Microsurgical and Endovascular Treatments for Ruptured Paraclinoid Aneurysms
The treatment of paraclinoid aneurysms can be challenging due to their relationship to the cavernous sinus, carotid siphon, and optic nerve. The goal of this retrospective analysis is to compare the efficacy and safety of microsurgical versus endovascular treatments for ruptured paraclinoid aneurysms.Methods
Medical records were reviewed to collect information about patient demographics, risk factors, diagnosis (the position and size of aneurysms), Hunt and Hess grade, and surgical method and outcomes, including modified Rankin Scale (mRS) at the time of discharge and 6 months later, complications, and death.Results
In total, 15 and 6 patients were recruited into the microsurgery and endovascular groups, respectively. No difference was detected regarding age, sex, risk factors, and Hunt and Hess grade. Most patients had ophthalmic segment aneurysms (87% versus 83%; p = 1.000) and small aneurysms (< 10 mm, 67% versus 100%; p = 0.102). In the microsurgical group, five patients (33%) had large aneurysms (10-25 mm); three patients (20%) had multiple aneurysms (all p > 0.05 compared with the endovascular group). The occlusion rate at 6 months was 93% in the microsurgical group and 100% in the endovascular group (p > 0.05). No difference was found regarding mRS or the complication and mortality rates between the two groups (all p > 0.05). The occurrence of complications was not related to the location and size of aneurysms (all p > 0.05).Conclusions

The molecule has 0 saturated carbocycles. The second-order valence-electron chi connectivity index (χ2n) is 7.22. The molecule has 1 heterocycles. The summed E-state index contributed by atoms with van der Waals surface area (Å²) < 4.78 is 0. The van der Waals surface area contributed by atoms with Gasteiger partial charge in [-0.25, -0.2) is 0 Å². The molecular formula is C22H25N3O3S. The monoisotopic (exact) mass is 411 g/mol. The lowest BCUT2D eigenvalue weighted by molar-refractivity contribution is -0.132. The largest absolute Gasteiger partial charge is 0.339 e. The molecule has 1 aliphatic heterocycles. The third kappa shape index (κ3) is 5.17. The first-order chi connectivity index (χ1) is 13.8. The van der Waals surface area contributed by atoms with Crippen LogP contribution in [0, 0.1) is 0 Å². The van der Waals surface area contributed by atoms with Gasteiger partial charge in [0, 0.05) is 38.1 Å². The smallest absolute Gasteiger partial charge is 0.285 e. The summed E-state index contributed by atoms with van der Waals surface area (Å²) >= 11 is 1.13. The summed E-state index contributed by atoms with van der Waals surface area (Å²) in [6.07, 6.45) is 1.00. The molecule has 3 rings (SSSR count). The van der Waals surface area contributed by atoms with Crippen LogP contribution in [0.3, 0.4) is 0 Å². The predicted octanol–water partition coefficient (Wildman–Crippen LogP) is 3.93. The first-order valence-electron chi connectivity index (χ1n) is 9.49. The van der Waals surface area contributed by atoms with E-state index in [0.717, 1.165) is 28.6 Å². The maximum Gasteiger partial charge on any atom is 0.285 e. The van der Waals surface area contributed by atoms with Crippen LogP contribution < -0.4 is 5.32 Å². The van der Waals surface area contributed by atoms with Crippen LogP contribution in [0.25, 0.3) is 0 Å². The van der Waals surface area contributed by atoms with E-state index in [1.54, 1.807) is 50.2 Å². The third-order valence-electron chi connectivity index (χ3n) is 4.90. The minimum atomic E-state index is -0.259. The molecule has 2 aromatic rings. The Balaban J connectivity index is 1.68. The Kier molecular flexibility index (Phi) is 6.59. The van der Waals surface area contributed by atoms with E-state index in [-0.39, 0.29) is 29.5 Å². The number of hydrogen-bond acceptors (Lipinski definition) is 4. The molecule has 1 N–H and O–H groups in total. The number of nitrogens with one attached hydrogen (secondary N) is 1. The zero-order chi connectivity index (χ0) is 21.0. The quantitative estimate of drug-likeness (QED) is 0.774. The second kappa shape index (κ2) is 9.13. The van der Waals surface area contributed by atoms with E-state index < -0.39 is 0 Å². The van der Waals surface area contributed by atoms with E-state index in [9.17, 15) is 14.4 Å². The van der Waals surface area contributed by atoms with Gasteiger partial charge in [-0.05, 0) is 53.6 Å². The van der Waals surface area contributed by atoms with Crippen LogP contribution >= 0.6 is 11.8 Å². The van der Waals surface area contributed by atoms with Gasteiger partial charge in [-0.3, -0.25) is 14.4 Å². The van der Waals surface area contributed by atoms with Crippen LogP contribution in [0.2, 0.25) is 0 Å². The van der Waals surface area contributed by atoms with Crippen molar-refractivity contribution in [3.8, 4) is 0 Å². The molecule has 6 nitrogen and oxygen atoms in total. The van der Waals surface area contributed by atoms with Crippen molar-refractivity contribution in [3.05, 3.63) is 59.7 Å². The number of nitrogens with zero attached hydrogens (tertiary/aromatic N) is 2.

Our retrospective analysis indicates that good clinical outcomes can be achieved with both microsurgical and endovascular approaches. But further prospective randomized multicenter studies are needed to provide more evidence for clinical practice.